The Strange Courtship of Kathleen O’Dwyer

Written by Robert Temple
Review by Elizabeth K. Corbett

Kathleen O’Dwyer is made of stronger mettle than the average woman. In 1828, she travels west to escape the unwanted advances of a widower, the father of one of her students. Most importantly, she is seeking freedom from society and its expectations of her as a woman. She remembers her brutal upbringing in the Boston slums and the sufferings her mother endured. After accepting a teaching position in Santa Fe in New Mexico Territory, she sets out from St. Louis with a cadre of strange men. The journey westward is not without danger, but she is more than willing to brave any challenges. When her fellow travelers arouse the ire of the Comanches, most of the members of the traveling party are wiped out. Kathleen relies upon the help of James Colter, an enigmatic mountain man, who teaches her how to fire a Hawken gun and departs once they get to Taos Pueblo.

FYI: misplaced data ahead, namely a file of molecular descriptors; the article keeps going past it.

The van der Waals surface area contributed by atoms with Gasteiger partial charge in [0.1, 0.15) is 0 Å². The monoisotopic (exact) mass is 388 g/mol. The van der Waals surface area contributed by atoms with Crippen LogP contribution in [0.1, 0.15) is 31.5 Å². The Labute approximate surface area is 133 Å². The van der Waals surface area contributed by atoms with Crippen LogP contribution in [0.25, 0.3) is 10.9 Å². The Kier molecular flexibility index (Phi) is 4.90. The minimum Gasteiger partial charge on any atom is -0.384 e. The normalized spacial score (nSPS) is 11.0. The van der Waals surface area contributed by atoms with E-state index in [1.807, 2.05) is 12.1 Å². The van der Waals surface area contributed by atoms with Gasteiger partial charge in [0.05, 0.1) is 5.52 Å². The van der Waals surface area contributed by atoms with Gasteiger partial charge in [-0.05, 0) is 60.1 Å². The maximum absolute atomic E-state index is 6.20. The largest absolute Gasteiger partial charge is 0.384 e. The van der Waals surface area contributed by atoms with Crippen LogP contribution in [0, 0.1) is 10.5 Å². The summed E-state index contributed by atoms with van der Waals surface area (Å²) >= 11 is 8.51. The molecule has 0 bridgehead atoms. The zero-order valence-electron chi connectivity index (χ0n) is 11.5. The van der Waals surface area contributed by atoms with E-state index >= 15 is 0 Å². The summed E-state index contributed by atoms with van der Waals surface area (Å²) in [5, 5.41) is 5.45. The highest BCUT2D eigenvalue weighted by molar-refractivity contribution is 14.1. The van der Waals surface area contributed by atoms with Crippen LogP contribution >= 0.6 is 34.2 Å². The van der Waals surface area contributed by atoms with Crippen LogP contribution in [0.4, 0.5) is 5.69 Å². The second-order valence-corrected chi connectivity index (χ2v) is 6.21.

Robert Temple immediately pulls you right into the story, and the pacing, with its great balance of action-packed scenes and quieter moments, never feels unnecessarily slow. The characters are memorable and very well written. My favorite was Kathleen herself. I was consistently amazed by how brave she was, especially with all she had to face. Through the author’s atmospheric writing, the world of the Old West comes to life. I was blown away by the vivid descriptions of New Mexico and the Rocky Mountains. It is apparent that Temple did a great deal of research, and it shines through in his writing. I would have liked to see an author’s note to get some insight into his research and motivations behind the book. Overall, this is an enjoyable read.